Making ground at Rokeby Street

24 June 2024
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At Carr, we believe that the true measure of a successful project lies not in awards or scale but in the lasting positive impact the building has on its neighbourhood. 116 Rokeby stands as a testament to this commitment. Eager to gather sentiment at ground level, we speak with a current and former Collingwood local on what makes 116 Rokeby engaging from both near and far.

Streetscape view of 116 Rokeby during its construction. Photograph by Samuel Williams.

The construction of 116 Rokeby was almost as exciting as its completion. As it took shape each day, the architectural thinking of its passive and fragmented form was revealed. Over this period, we’ve been incredibly humbled by the interest shown in our project by people passing by or familiar with the area.

Local architect Samuel Williams, who works in Collingwood, was struck by the number of impressive residential and commercial developments emerging in the vicinity, including 116 Rokeby. “I haven’t been in Melbourne for that long, only about 12 months, but I’ve noticed a lot of new developments with great amenity and urban character – a few quality cafes popping up as well. And they all stand in their own right, there’s a variance,” he shares.

During his lunchtime walks Samuel would gradually see 116 Rokeby come together, but it was during an apartment inspection in the Yorkshire Brewery complex on level nine that he best appreciated 116 Rokeby’s newfound presence in Collingwood. “My view was facing east, and it offered a compelling aspect of the building. The scaffold had just come down, and so you could see across all the pitched warehouse rooftops and finally, to 116 Rokeby. Then to the distance, you could see into Abbotsford as well. That’s when I first appreciated the presence of 116 Rokeby and thought, ‘This has got to be an interesting building underway’”.


It was a similar experience for David Aquilina. Also, an architect, David has lived in Collingwood for six years with an apartment facing east. Although no longer living in the area, he was similarly taken by the building’s west façade. As David explains, “I often send photos of new projects in Collingwood to other architects from the vantage point of my apartment, and what I liked about 116 Rokeby – and it’s perhaps trickier to appreciate this from the ground – is how much movement it has in the façade. The way it responds to the sun is attractive to look at, as opposed to a reflective, monolithic glass box.”

Samuel shares this sentiment. “I think the building looks good in the soft light of the early mornings, and late afternoons – it gives the concrete some colour. Then during the middle of the day in summer, when the sun’s high, the shadows are sharp and tall – I quite like the shapes they create. These shadows play with the angular blades on the east and west facades and the overhanging concrete slabs, which in combination give the building a nice rhythm.”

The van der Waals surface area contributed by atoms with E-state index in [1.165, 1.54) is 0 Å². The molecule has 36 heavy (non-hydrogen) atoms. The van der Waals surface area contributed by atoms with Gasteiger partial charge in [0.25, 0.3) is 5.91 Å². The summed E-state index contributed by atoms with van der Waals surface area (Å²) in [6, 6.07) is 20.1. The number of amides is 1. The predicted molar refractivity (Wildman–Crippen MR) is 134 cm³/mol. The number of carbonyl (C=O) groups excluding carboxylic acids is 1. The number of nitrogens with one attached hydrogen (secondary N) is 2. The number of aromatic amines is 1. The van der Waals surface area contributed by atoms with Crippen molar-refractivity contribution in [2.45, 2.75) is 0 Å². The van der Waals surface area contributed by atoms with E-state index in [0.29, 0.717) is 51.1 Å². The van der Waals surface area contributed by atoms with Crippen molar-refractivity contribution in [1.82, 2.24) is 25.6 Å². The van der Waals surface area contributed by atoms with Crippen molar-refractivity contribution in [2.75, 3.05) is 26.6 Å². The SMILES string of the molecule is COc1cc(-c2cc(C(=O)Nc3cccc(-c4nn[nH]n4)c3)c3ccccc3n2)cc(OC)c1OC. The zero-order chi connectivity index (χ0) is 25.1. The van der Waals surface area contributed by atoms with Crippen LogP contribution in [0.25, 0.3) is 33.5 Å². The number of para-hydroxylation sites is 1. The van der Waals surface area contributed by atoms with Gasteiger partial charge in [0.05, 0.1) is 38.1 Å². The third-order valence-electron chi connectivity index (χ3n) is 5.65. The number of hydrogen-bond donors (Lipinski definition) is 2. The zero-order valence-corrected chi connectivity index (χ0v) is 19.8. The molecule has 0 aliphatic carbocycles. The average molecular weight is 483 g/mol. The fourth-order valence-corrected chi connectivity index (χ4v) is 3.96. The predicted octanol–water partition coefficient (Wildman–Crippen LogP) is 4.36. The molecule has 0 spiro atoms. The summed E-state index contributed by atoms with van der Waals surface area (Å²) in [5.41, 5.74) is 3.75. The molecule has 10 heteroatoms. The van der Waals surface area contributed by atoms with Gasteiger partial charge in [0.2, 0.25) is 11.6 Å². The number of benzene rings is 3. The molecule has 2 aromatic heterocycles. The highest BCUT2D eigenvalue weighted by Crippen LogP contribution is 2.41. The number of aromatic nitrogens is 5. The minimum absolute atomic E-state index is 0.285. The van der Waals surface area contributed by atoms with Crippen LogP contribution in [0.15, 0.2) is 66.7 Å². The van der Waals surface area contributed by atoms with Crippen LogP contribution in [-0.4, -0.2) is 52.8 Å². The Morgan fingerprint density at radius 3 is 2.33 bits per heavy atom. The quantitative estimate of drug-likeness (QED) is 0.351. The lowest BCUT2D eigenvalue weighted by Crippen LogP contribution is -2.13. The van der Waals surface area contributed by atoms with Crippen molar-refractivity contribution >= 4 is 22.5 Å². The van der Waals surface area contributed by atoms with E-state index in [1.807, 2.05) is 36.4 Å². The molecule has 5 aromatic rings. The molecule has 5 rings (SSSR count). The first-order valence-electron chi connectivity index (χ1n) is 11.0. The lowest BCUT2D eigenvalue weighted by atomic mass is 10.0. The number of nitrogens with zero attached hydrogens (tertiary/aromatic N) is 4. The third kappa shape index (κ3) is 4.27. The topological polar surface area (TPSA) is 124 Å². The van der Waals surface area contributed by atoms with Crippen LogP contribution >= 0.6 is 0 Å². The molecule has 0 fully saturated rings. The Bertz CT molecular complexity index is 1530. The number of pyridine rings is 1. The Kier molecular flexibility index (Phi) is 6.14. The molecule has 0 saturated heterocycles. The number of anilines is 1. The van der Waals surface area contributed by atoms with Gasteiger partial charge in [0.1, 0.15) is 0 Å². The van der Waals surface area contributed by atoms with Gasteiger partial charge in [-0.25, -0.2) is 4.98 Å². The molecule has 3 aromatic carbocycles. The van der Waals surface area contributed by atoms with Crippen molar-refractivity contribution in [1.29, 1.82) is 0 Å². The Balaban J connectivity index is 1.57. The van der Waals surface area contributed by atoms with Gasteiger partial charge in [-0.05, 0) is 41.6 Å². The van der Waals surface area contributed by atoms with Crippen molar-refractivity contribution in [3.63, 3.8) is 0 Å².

It’s this difference in facades that establishes opposing first impressions of 116 Rokeby. On the southern façade, commissioned First Nations artwork by proud Nyul Nyul Saltwater man Lowell Hunter, and proud Worimi Man Gerard Black respectfully and permanently acknowledges the Traditional Owners of the land on which 116 Rokeby sits, the the Wurundjeri Woi Wurrung people.

The east and west facades display a fragmented palette designed to combat heat gain while maintaining views and daylight. The northern façade showcases a diaphanous, operable double-skin façade, which as an architectural device, controls heat and naturally ventilates the floor plates. “I really appreciate the four distinct approaches to the facades according to orientation. You don’t see enough of that. It’s demonstrating a holistic commitment to sustainability, with heat loss and gain from the exterior,” adds Samuel.

Throughout Carr’s five decades of practice, we have always valued the privilege of shaping the built environment around us. 116 Rokeby is no exception. We hope the building continues to positively engage with and contribute to the vibrant community of Collingwood. Thank you to Samuel and David for sharing wonderful photographs of 116 Rokeby and keen observations of our latest built commercial outcome.


Learn about Director Stephen McGarry’s passive and critical regionalist approach to 116 Rokeby as the project designer.